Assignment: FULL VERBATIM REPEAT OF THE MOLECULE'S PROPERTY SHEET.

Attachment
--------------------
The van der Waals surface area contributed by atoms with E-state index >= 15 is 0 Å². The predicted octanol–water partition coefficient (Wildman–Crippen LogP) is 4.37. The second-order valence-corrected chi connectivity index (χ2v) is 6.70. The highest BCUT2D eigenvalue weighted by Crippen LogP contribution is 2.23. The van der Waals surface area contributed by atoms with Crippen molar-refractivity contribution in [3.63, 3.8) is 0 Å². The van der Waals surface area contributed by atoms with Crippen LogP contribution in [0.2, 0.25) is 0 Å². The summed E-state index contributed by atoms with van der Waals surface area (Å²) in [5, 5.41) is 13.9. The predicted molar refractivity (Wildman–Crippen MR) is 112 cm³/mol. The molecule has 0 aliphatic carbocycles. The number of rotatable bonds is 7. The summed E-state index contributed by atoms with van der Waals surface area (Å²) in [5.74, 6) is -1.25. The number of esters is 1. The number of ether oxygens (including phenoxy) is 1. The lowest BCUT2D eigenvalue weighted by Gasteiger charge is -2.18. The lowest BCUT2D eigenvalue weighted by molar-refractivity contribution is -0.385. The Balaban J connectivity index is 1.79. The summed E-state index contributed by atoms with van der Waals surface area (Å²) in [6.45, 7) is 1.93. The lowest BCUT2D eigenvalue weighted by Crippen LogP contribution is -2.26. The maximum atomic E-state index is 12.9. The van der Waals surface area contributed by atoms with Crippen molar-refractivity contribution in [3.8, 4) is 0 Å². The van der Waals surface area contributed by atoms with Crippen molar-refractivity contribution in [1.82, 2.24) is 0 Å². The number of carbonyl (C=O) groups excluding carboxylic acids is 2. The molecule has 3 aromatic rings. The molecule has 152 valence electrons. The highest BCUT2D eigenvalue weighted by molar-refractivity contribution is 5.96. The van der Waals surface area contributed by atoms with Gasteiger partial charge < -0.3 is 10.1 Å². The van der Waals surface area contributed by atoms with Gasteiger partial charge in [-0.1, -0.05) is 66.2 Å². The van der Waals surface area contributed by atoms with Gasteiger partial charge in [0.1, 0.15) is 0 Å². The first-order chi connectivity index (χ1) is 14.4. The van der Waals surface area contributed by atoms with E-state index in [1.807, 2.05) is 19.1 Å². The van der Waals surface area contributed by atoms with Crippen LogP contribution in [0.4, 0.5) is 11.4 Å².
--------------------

The van der Waals surface area contributed by atoms with E-state index >= 15 is 0 Å². The predicted octanol–water partition coefficient (Wildman–Crippen LogP) is 4.37. The second-order valence-corrected chi connectivity index (χ2v) is 6.70. The highest BCUT2D eigenvalue weighted by Crippen LogP contribution is 2.23. The van der Waals surface area contributed by atoms with Crippen molar-refractivity contribution in [3.63, 3.8) is 0 Å². The van der Waals surface area contributed by atoms with Crippen LogP contribution in [0.2, 0.25) is 0 Å². The summed E-state index contributed by atoms with van der Waals surface area (Å²) in [5, 5.41) is 13.9. The predicted molar refractivity (Wildman–Crippen MR) is 112 cm³/mol. The molecule has 0 aliphatic carbocycles. The number of rotatable bonds is 7. The summed E-state index contributed by atoms with van der Waals surface area (Å²) in [5.74, 6) is -1.25. The number of esters is 1. The number of ether oxygens (including phenoxy) is 1. The lowest BCUT2D eigenvalue weighted by Gasteiger charge is -2.18. The lowest BCUT2D eigenvalue weighted by molar-refractivity contribution is -0.385. The Balaban J connectivity index is 1.79. The summed E-state index contributed by atoms with van der Waals surface area (Å²) in [6.45, 7) is 1.93. The lowest BCUT2D eigenvalue weighted by Crippen LogP contribution is -2.26. The maximum atomic E-state index is 12.9. The van der Waals surface area contributed by atoms with Crippen molar-refractivity contribution in [3.8, 4) is 0 Å². The van der Waals surface area contributed by atoms with Crippen molar-refractivity contribution in [1.82, 2.24) is 0 Å². The number of carbonyl (C=O) groups excluding carboxylic acids is 2. The molecule has 3 aromatic rings. The molecule has 152 valence electrons. The highest BCUT2D eigenvalue weighted by molar-refractivity contribution is 5.96. The van der Waals surface area contributed by atoms with Gasteiger partial charge < -0.3 is 10.1 Å². The van der Waals surface area contributed by atoms with Gasteiger partial charge in [-0.1, -0.05) is 66.2 Å². The van der Waals surface area contributed by atoms with Gasteiger partial charge in [0.1, 0.15) is 0 Å². The first-order chi connectivity index (χ1) is 14.4. The van der Waals surface area contributed by atoms with E-state index in [1.807, 2.05) is 19.1 Å². The van der Waals surface area contributed by atoms with Crippen LogP contribution in [0.4, 0.5) is 11.4 Å².